Program in 2005. PHOTO CREDIT: Erica Wendel-Oglesby.

Mosaics of Central New Mexico | 19


D o w n to w n Albuquerque

Old Town/Mountain Road on the West, to Broadway on the East

The Albuquerque BioPark has a tradition of

it is mosaic art that most closely aligns with the

incorporating art with nature. Catherine Hubbard immersion aspect of the BioPark. The BioPark takes

supported this vision as BioPark Botanic Garden an engaging approach to conservation, encouraging

Manager from 2001-2017: “Nature is art and both close observation of living organisms. All living

inspire wonder and appreciation. While the ABQ organisms are a part of the larger whole that makes

BioPark’s Botanic Garden, Zoo, Aquarium and up the mosaic that is our planet Earth. Mosaic art on

Tingley Beach all have a history of displaying art, the grounds of the BioPark plays a role in educating,

TOP & RIGHT:

Education Center

Zoo Wall. Dee’s

Garden in honor of

Dee Trester and all

Education Volunteers,

by Laura Robbins-

ABQ BioPark Zoo,

Colores Education

Building, 903 10th

St. SW. Funded by

the BioPark Society

through the Dee

Trester estate.

ABOVE LEFT: Throne of Nyoman by Keith Oliver- ABQ BioPark Zoo in “Africa” - 903 10th St. SW. Funded by the City of Albuquerque

Public Art Program. ALL PHOTO CREDIT: Laura Robbins.

20 | Mosaics of Central New Mexico


Old Town/Mountain Road on the West, to Broadway on the East

as well as delighting, visitors. Carefully placed pieces a throne or can be dazzled at the sweep of the planet’s

make up a larger story for each mosaic art piece. At the diversity near the Education building. The art has been

Botanic Garden, viewers are reminded of the delicate, made possible by public monies, as well as private,

iridescent colors of dragonflies; can rest on Spanish thanks to the generous support of the NM BioPark

Moorish benches under pomegranates; or imagine life Society. People are a part of nature, not apart from

in the Rio Grande valley next to a flowing water feature. nature, and beautiful, compelling mosaic art reminds

At the Zoo, children feel like African royalty perched on us that each piece has its place.”

D o w n to w n Albuquerque

LEFT & ABOVE (detail): ABQ Botanic Garden

Dragonfly Sanctuary by Laura Robbins - ABQ

BioPark Botanic Garden Bugarium, 2601 Central

Ave. NW. Funded by the BioPark Society and many

generous donors. PHOTO CREDIT: Laura Robbins and Joan

Fenicle (detail).

MIDDLE LEFT & RIGHT: Entrance Fountain by Shel Neymark -

ABQ BioPark Botanic Garden, 2601 Central Ave. NW. Funded by City of

Albuquerque Public Art Program. PHOTO CREDIT: Shel Neymark. LOWER LEFT:

Spanish Moorish Benches by Robert Stout and Stephanie Jurs - ABQ

BioPark Botanic Garden. Funded by City of Albuquerque Public Art Program.

PHOTO CREDIT: Jill Gatwood

Mosaics of Central New Mexico | 21


N o rt h Albuquerque

North of Menaul Blvd on the East, North of I-40 on the West

There are many mosaics to visit

on the north side of metro ABQ

- either side of the river. Begin at

International Balloon Museum

and wind into the Valley to

Raymond Sanchez Community

Center and Los Ranchos Railrunner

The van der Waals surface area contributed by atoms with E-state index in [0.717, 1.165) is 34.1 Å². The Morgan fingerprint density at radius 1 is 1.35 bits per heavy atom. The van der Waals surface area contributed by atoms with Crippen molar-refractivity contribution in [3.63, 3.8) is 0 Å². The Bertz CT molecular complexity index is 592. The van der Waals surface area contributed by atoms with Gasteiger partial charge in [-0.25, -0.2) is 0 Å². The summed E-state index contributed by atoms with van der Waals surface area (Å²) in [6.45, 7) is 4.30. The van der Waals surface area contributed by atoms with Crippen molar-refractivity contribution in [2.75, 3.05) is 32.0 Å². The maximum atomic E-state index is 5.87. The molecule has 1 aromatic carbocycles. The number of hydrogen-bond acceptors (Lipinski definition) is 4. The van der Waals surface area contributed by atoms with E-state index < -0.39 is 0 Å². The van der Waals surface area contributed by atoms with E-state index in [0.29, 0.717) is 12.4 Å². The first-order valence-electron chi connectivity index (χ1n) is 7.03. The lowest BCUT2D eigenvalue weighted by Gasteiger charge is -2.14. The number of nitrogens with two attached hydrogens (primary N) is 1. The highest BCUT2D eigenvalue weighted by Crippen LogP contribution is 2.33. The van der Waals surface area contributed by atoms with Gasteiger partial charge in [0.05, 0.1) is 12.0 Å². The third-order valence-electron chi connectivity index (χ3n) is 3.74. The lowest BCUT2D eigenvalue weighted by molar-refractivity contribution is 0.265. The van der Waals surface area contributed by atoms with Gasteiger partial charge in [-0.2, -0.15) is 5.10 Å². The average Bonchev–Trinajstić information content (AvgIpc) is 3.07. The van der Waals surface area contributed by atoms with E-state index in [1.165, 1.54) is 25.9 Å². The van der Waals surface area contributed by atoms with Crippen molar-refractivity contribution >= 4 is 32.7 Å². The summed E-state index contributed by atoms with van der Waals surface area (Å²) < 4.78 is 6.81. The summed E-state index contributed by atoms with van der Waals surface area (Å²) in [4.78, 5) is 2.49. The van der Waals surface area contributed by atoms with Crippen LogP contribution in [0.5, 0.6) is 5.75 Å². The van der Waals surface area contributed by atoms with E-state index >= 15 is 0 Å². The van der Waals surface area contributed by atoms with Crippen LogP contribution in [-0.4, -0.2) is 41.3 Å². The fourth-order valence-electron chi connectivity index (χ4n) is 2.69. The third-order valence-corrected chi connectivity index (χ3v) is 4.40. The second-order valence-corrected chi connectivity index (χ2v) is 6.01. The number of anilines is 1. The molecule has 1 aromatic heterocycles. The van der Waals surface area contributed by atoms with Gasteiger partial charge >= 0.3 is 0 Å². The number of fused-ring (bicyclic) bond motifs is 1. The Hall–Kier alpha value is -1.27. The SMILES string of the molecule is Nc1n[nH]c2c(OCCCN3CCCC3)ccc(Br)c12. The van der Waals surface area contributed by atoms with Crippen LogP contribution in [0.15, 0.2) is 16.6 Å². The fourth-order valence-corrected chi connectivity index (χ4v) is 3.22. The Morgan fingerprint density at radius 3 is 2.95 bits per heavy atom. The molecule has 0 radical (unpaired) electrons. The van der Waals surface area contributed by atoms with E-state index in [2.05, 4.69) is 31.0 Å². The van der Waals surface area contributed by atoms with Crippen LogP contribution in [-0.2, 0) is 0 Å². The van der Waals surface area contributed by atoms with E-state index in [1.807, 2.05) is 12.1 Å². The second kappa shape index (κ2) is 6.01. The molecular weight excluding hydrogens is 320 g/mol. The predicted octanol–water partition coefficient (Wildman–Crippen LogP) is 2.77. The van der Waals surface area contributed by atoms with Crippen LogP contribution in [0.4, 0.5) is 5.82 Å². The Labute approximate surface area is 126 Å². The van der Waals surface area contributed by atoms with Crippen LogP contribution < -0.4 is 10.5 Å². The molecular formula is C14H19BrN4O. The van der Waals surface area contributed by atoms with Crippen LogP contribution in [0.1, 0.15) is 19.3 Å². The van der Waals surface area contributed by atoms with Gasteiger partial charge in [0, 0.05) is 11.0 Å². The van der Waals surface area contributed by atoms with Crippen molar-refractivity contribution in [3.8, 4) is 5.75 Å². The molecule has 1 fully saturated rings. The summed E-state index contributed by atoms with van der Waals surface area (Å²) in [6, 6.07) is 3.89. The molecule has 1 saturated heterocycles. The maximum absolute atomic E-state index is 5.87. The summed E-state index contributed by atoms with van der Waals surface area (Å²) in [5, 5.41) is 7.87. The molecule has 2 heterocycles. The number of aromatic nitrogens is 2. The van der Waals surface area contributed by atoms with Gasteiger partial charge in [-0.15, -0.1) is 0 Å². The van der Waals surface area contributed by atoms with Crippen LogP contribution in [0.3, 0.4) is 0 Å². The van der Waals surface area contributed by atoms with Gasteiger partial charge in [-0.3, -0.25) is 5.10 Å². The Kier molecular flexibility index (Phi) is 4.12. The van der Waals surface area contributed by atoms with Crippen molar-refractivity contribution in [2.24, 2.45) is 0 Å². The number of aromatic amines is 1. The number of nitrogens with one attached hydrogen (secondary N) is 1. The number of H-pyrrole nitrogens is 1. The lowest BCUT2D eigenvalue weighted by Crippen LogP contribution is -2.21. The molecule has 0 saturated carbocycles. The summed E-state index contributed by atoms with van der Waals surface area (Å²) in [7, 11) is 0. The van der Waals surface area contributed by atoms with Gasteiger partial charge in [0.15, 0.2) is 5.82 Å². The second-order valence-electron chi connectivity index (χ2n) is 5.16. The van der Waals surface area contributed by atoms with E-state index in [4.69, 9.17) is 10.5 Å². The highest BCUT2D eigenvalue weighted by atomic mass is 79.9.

station. Continue on 4th street

south from Plants of the Southwest

to St. Therese of the Infant Jesus

Church and don’t miss Bev

Magennis’s Tree of Life at 4th and

Montaño. Across the Rio, have

lunch at the Cottonwood Range

and follow Coors to the Open

Space Visitor Center and US Eagle

Credit Union. From there, venture

further west to the corner of Unser

and Dellyne. End with a tour of

five mosaics in the east Heights,

from Palo Duro Senior Center

to Juan Tabo Library, the Hahn

Arroyo, office on Montgomery,

and the Wyoming Range Cafe.

TOP: Mont-Au-Ciel et Ses Amis/Climb to the sky and his friends led by Lisa Domenici, and created with help by participants in the Community Mural

Class - Anderson Abruzzo International Balloon Museum, 9201 Balloon Museum Dr. NE. PHOTO CREDIT: Nan Masland. MIDDLE: Los Ranchos Rail Runner Station

by Erin Magennis and Kyle Ray - Los Ranchos Rail Runner Station, 101 El Pueblo Road NE. Bernalillo County Public Art Program. PHOTO CREDIT: Erin Magennis.

BOTTOM: “Spirit of the Alameda” Mosaic Tile Mural by Sam Leyba - South-Facing Wall at Entrance of Raymond G. Sanchez Community Center -

9800 4th St, NW. A lot of Community Centers have embraced mosaic as an art form! Bernalillo County Public Art Program. PHOTO CREDIT: Bernalillo County Public Art Program.

22 | Mosaics of Central New Mexico


North of Menaul Blvd on the East, North of I-40 on the West

N o rt h Albuquerque

TOP LEFT & RIGHT COLUMN: Tree of Life by Beverley Magennis -

SE Corner of 4th Street and Montaño NW. Funded by the City of Albuquerque

Public Art Program. Forerunner of mosaic art in Albuquerque, Beverley

inspires so many of us with her harmonious style with broken tile. She taught

the process of mosaic to multiple artists who went on to make mosaics their

own. Tree of Life was installed with help from Jim Kraft and Judy Booth in the

summer of 1999. PHOTO CREDIT: Erin Magennis

LEFT: Daphne or Sacred Datura with Woman by Mosaics of Ravenna/

Twin Dolphin Mosaics (Stephanie Jurs and Robert Stout) - Plants of the

Southwest (indoors), 6680 4th St. NW. This indoor wall piece incorporates

the myth of Daphne escaping Apollo and being turned into a tree.

PHOTO CREDIT: Cirrelda Snider

Mosaics of Central New Mexico | 23


N o rt h Albuquerque

North of Menaul Blvd on the East, North of I-40 on the West

TOP LEFT, RIGHT & ABOVE: Doorways to the Imagination by

Cassandra Reid in collaboration with apprentice artists and teachers.